- Nuts – chopped mixed nuts like almond and cashew is used. Sliver or chop the nuts before adding. You can leave out the nuts if making for a large gathering for any nut allergies. Instead garnish it with fresh fruit or Glacé cherries also known as candid cherries.
- Flavourings – cardamom powder is our choice here. Saffron is sometimes added.
If making for prashad/religious purpose:
- Ripe banana
- Tulsi – Indian basil for garnishing
How to make perfect Suji ka Halwa easily + tips
Sooji siro is a simple dessert yet you need to follow a few tips to make sure it is perfect! Follow these, and you will find that suji halwa is easy to make!
Take a measurement of melted ghee and add to a kadai or heavy bottom pan
Add the semolina and roast on low heat for 2-3 minutes ensuring the colour of the semolina doesn’t change.
Meanwhile, warm milk on the side in a serpate pan. Add to the semolina once the milk is hot. Keep the heat on low still. Add the milk quarter by quarter giving you time to stir in between.
It will begin to thicken, and at this point add the sugar and continue to stir and roast for 6-7 minutes. You will start to see ghee release and the semolina grains become separate.
Add cardamom powder and nuts.
If making sooji halwa for prashad or satyaranyan katha, add chopped ripe banana at this point.
Tips for the best gujarati Sooji No Siro:
For sooji no siro, best use coarse or even extra coarse semolina.
Whichever bowl/vatki/katori you are using for the measurement, use the same bowl for each measurement for accuracy.
Roast the semolina on low heat until it is fragrant as low heat ensures the semolina will not burn and will properly roast without changing colour.
Use a heavy bottomed and wide mouth pan – this again prevents burning and easy to stir.
Continuously stir – to avoid burning the semolina and prevent lumps forming.
When measuring ghee, measure it melted and not in solid form as the amount will change.
Milk should be warm/hot when it is added so that the siro will not be sticky.
What to serve with Sooji No Siro
Suji no siro is a delicious creamy sweet dish, that can be served as a dessert any time of the day. Sooji Siro best tastes at room temperature.
If you are offering as a prasad, serve or distribute this halwa along with fruits such as banana, chikko and apple.
Of course, it’s great on its own as a treat or sweet snack.
I am afraid, you can not consume Suji Ka Halwa whilst observing Hindu fast. Suji ka halwa is made using semolina which is a type of wheat and wheat is not permitted during fasting. However, halwa made with Amaranth or Rajgira is allowed (link above)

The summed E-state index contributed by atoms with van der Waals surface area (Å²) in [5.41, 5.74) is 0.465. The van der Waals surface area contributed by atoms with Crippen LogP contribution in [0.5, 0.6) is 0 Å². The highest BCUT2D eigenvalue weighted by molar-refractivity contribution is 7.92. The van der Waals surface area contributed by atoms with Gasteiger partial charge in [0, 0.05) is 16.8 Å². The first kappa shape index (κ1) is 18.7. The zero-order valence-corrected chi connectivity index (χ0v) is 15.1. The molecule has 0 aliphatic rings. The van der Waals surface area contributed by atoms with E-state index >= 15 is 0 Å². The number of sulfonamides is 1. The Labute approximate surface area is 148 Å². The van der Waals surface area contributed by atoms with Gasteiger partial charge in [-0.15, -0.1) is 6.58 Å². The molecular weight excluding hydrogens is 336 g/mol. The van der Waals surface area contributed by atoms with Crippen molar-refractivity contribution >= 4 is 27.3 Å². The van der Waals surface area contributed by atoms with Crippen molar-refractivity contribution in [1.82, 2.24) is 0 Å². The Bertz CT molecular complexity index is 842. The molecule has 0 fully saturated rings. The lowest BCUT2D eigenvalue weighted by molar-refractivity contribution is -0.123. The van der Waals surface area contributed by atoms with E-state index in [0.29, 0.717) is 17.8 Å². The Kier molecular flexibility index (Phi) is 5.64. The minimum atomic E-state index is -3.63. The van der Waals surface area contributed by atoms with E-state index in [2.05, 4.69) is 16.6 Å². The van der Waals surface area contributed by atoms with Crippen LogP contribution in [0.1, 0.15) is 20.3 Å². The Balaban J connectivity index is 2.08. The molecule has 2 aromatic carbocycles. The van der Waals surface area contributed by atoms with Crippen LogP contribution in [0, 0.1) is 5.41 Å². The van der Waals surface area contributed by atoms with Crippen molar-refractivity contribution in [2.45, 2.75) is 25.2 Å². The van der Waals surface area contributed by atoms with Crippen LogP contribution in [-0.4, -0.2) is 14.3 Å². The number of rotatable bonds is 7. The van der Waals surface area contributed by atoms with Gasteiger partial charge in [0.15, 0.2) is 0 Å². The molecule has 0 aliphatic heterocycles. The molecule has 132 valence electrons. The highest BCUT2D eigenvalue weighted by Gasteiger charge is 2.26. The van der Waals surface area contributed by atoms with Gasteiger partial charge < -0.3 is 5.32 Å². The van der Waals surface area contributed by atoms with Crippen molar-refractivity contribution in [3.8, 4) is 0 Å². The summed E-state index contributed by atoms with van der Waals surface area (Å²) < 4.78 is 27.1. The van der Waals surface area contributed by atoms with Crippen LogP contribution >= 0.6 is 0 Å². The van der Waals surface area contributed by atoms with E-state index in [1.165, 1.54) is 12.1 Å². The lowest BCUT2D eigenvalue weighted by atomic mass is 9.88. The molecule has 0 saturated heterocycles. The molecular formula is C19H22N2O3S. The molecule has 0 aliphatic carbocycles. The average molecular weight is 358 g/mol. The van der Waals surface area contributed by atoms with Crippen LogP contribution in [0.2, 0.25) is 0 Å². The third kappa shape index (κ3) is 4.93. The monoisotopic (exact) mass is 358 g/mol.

Sooji Halwa is not gluten-free as it is made with semolina.
You can freeze sooji halwa by placing in a freezer-safe container once it has totally cooled. Defrost at room temperature.
Overall, Suji halwa is not healthy because it is made with ghee, sugar and whole milk. Semolina itself does have some health benefits as it contains protein and some vitamins and minerals.
If your halwa/siro has become dry, you can add more warm milk and mix the milk into the halwa whilst cooking in the pan. If the halwa continues to sponge up the milk, it probably still needs more. Once the halwa is loosened, that’s your sign that you’ve added enough.
How to make Sooji No Siro
Making sooji no siro is quite straight forward and quick dessert recipe, only important things to keep in mind that is to follow accurate measurements.
- In a pan take melted ghee, add semolina.
- On a very low heat fry it for 4 minutes, don’t let the colour change.
- You’ll able to see small bubbles.
- Add milk.
- Keep stirring until mixture go slightly thick like a porridge.
- Add green/yellow raisins, mix well and cook further.
- Add sugar, sugar will release some water. Keep cooking/stirring on low heat.
- Once the moisture dries up, slowly ghee will separate from the halwa mixture. This is the sign of that halwa has cooked perfectly.
- Add cardamom powder, combine well.
- Turn off the heat, add half of the nuts. mix well.
Other Semolina recipes you may like to try:
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Sooji No Siro| Suji Ka Halwa| Satynarayan Prasad
- Kadai/thick bottom pan
- 1 cup semolina coarse – sooji-rava
- 1 cup ghee melted
- 1 cup sugar regular white
- 3 cup milk whole/full fat
- ½ teaspoon cardamom powder
- 2 tablespoon nuts almond, pistachio,cashews
- 2 tablespoon raisins or yellow sultana
Satyanarayana Prasad ( see ingredients ratio above in the post)
- 1 banana ripe
- 4-5 basil holy basil – tulsi patta
- In a kadai or pan take melted ghee, add semolina.
- On a low heat roast the semolina for 3-4 minutes.
- Keep stirring all the time.
- Meanwhile heat the milk in another pan, bring it to first boil and turn off the heat.
- Slowly add all the milk, keep stirring.
- The mixture will look like a porridge.
- Keep the heat low and keep stirring the mixture.
- After couple of minutes, add sugar.
- Cook the halwa on low heat, keep stirring.
- Add raisins, and keep cooking halwa.
- After 5-6 minutes the ghee will separate from the mixture and the mixture will come together.
- Add cardamom powder, mix well.
- Turn off the heat and remove kadai/pan from the heat.
- Once the halwa starts getting cold, the grains will separate and it will go fluffy and light.
- Serve in a serving bowl, garnish it with nuts and edible rose petals if using.
- For prasad, peel the banana and cut into small pieces.
- Add along with cardamom powder and mix well OR you may just arrange banana pieces on top of the halwa.
- Garnish halwa with tulsi patta.
The nutritional information provided is an approximation calculated by an online calculator/plugin. Please consult a professional dietitian for nutritional advice.
Note – This recipe has been updated from our recipe archives with new images and content, but the recipe remains the same. First time published in May 2012.